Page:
The Mahabharata Home
"Sanjaya said, 'Hear, O king, with attention, how that great carnage of the Kurus and the Pandavas occurred when they encountered each other. After the Suta's son had been slain by the illustrious son of Pandu, and after thy troops had been repeatedly rallied and had repeatedly fled away, and after a terrible carnage had taken place, O foremost of men, of human beings in battle subsequent to Karna's death, Partha began to utter leonine roars. At that time a great fear entered the hearts of thy sons. Indeed, after Karna's death, there was no warrior in thy army who could set his heart upon rallying the troops or displaying his prowess. They then looked like ship-wrecked merchants on the fathomless ocean without a raft to save themselves. When their protector was slain by the diadem-decked Arjuna, they were like persons on the wide sea desirous of reaching some shore of safety. Indeed, O king, after the slaughter of the Suta's son, thy troops, struck with panic and mangled with arrows, were like unprotected men desirous of a protector or like a herd of deer afflicted by a lion. Vanquished by Savyasaci, they retired in the evening like bulls with broken horns or snakes shorn of their fangs. Their foremost of heroes slain, themselves thrown into confusion and mangled with keen arrows, thy sons, O king, upon the slaughter of the Suta's son, fled away in fear. Deprived of weapons and coats of mail, all of them lost their senses and knew not in which direction to fly. Casting their eyes on all sides in fear, many of them began to slaughter one another. Many fell down or became pale, thinking, "It is me whom Vibhatsu is pursuing!" "It is me whom Vrikodara is pursuing!" Some riding on fleet steeds, some on fleet cars, and some on fleet elephants, many great car-warriors fled away from fear, abandoning the foot-soldiers. Cars were broken by elephants, horsemen were crushed by great car-warriors, and bands of foot-soldiers were smashed and slain by bodies of horses as these fled away from the field. After the fall of the Suta's son, thy troops became like stragglers from a caravan in a forest abounding with robbers and beasts of prey. Some elephants whose riders had been slain, and others whose trunks had been cut off, afflicted with fear, beheld the whole world to be full of Partha. Beholding his troops flying away afflicted with the fear of Bhimasena Duryodhana then, with cries of "Oh!" and "Alas!" addressed his driver, saying, "If I take up my post at the rear of the army, armed with my bow, Partha then will never be able to transgress me. Urge the steeds, therefore, with speed. When I will put forth my valour in battle, Dhananjaya the son of Kunti will not venture to transgress me like the ocean never venturing to transgress its continents. Today, slaying Arjuna with Govinda, and the proud Vrikodara, and the rest of my foes, I will free myself from the debt I owe to Karna." Hearing these words of the Kuru king, so becoming a hero and an honourable man, his driver slowly urged those steeds adorned with trappings of gold. At that time many brave warriors deprived of elephants and steeds and cars, and 25,000 foot-soldiers, O sire, proceeded slowly (for battle). Then Bhimasena, filled with wrath, and Dhrishtadyumna the son of Prishata, encompassing those troops with the assistance of four kinds of forces, destroyed them with shafts. All of them fought vigorously with Bhima and Prishata's son. Many amongst them challenged the two Pandava heroes, mentioning their names. Surrounded by them in battle, Bhima became enraged with them. Quickly descending from his car, he began to fight, armed with his mace. Relying on the might of his own arms, Vrikodara the son of Kunti, who was on his car, observant of the rules of fair fight, did not fight with those foes who were on the ground. Armed then with that heavy mace of his that was made entirely of iron and adorned with gold and equipped with a sling, and that resembled the Destroyer himself as he becomes at the end of Yuga, Bhima slew them all like Yama slaughtering creatures with his club. Those foot-soldiers, excited with great rage, having lost their friends and kinsmen, were prepared to throw away their lives, and rushed in that battle towards Bhima like insects towards a blazing fire. Indeed, those warriors, filled with rage and invincible in battle, approaching Bhimasena, suddenly perished like living creatures at the glance of the Destroyer. Armed with sword and mace, Bhima careered like a hawk and slaughtered those 25,000 warriors of thine. Having slain that brave division, the mighty Bhima, of prowess incapable of being baffled, once more stood, with Dhrishtadyumna before him. Meanwhile, Dhananjaya of great energy proceeded towards the car-division (of the Kurus). The twin sons of Madri and the mighty car-warrior Satyaki, all endued with great strength, cheerfully rushed against Shakuni with great speed from desire of slaying him. Having slain with keen shafts the numerous cavalry of Shakuni, those Pandava heroes quickly rushed against Shakuni himself, whereupon a fierce battle was fought there. Then Dhananjaya, O king, penetrated into the midst of the car-division of the Kauravas, stretching his bow Gandiva celebrated over the three worlds. Beholding that car having white steeds yoked unto it and owning Krishna for its driver coming towards them, with Arjuna as the warrior on it, thy troops fled away in fear. Deprived of cars and steeds and pierced with shafts from every side, 25,000 foot-soldiers proceeded towards Partha and surrounded him. Then that mighty car-warrior amongst the Pancalas (Dhrishtadyumna) with Bhimasena at his head, speedily slew that brave division and stood triumphant. The son of the Pancala king, the celebrated Dhrishtadyumna, was a mighty bowman possessed of great beauty and a crusher of large bands of foes. At sight of Dhrishtadyumna unto whose car were yoked steeds white as pigeons and whose standard was made of a lofty Kovidara, the troops fled away in fear. The celebrated sons of Madri, with Satyaki among them, engaged in the pursuit of the Gandhara king who was quick in the use of weapons, speedily appeared to our view. Chekitana and the (five) sons of Draupadi, O sire, having slain a large number of thy troops, blew their conchs. Beholding all the troops flying away with their faces from the field, those (Pandava) heroes pursued and smote them like bulls pursuing vanquished bulls. Then the mighty Savyasaci, the son of Pandu, beholding a remnant of thy army still keeping their ground, became filled with rage, O king. Suddenly, O monarch, he shrouded that remnant of thy forces with arrows. The dust, however, that was then raised enveloped the scene, in consequence of which we could not see anything. Darkness also spread over the scene, and the field of battle was covered with arrows. Thy troops, O monarch, then fled away in fear on all sides. When his army was thus broken, the Kuru king, O monarch, rushed against both friends and foes. Then Duryodhana challenged all the Pandavas to battle, O chief of Bharata's race, like the Asura Vali in days of yore challenging all the celestials. The Pandavas then, uniting together and filled with rage, upbraiding him repeatedly and shooting diverse weapons, rushed against the roaring Duryodhana. The latter, however, fearlessly smote his foes with shafts. The prowess that we then saw of thy son was exceedingly wonderful, since all the Pandavas together were unable to transgress him. At this time Duryodhana beheld, staying at a little distance from him, his troops, exceedingly mangled with shafts, and prepared to fly away. Rallying them then, O monarch, thy son, resolved on battle and desirous of gladdening them, addressed those warriors, saying, "I do not see that spot on plain or mountain whither, if you fly, the Pandavas will not slay you. What is the use then in flight? The Pandava army hath now been reduced to a small remnant. The two Krishnas have been exceedingly mangled. If all of us make a stand here, we are certain to have victory. If, however, you fly away, breaking your array, the Pandavas, pursuing your sinful selves, will slay all of you. Death in battle, therefore, is for our good. Death in the field of battle while engaged in fight according to Kshatriya practices is pleasant. Such death produces no kind of grief. By encountering such a death, a person enjoys eternal happiness in the other world. Let all the Kshatriyas assembled here listen to me. It were better that they should even submit to the power of the angry Bhimasena than that they should abandon the duties practised by them from the days of their ancestors. There is no act more sinful for a Kshatriya than flight from battle. You Kauravas, there is not a better path to heaven than the duty of battle. The warrior acquires in a day regions of bliss (in the other world) that take many long years for others to acquire." Fulfilling those words of the king, the great Kshatriya car-warriors once more rushed against the Pandavas, unable to endure their defeat and firmly resolved to put forth their prowess. Then commenced a battle once more, that was exceedingly fierce, between thy troops and the enemy, and that resembled the one between the gods and the Asuras. Thy son Duryodhana then, O monarch, with all his troops, rushed against the Pandavas headed by Yudhishthira.'"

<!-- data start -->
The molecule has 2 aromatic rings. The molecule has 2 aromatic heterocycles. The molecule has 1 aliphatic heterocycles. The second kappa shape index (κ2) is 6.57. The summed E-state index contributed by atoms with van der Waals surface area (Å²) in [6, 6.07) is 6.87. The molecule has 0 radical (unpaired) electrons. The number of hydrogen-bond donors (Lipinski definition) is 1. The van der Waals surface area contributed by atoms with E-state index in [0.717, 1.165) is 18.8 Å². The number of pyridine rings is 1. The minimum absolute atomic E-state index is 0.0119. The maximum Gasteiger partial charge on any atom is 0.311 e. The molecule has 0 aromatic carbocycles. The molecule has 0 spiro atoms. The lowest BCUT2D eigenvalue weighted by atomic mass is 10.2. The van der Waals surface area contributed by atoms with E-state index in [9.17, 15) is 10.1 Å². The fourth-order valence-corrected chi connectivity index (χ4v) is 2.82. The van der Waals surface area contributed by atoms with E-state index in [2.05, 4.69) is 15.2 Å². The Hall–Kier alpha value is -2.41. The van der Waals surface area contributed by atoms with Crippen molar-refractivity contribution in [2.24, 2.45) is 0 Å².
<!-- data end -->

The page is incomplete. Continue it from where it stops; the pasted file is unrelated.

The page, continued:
Next: Section 4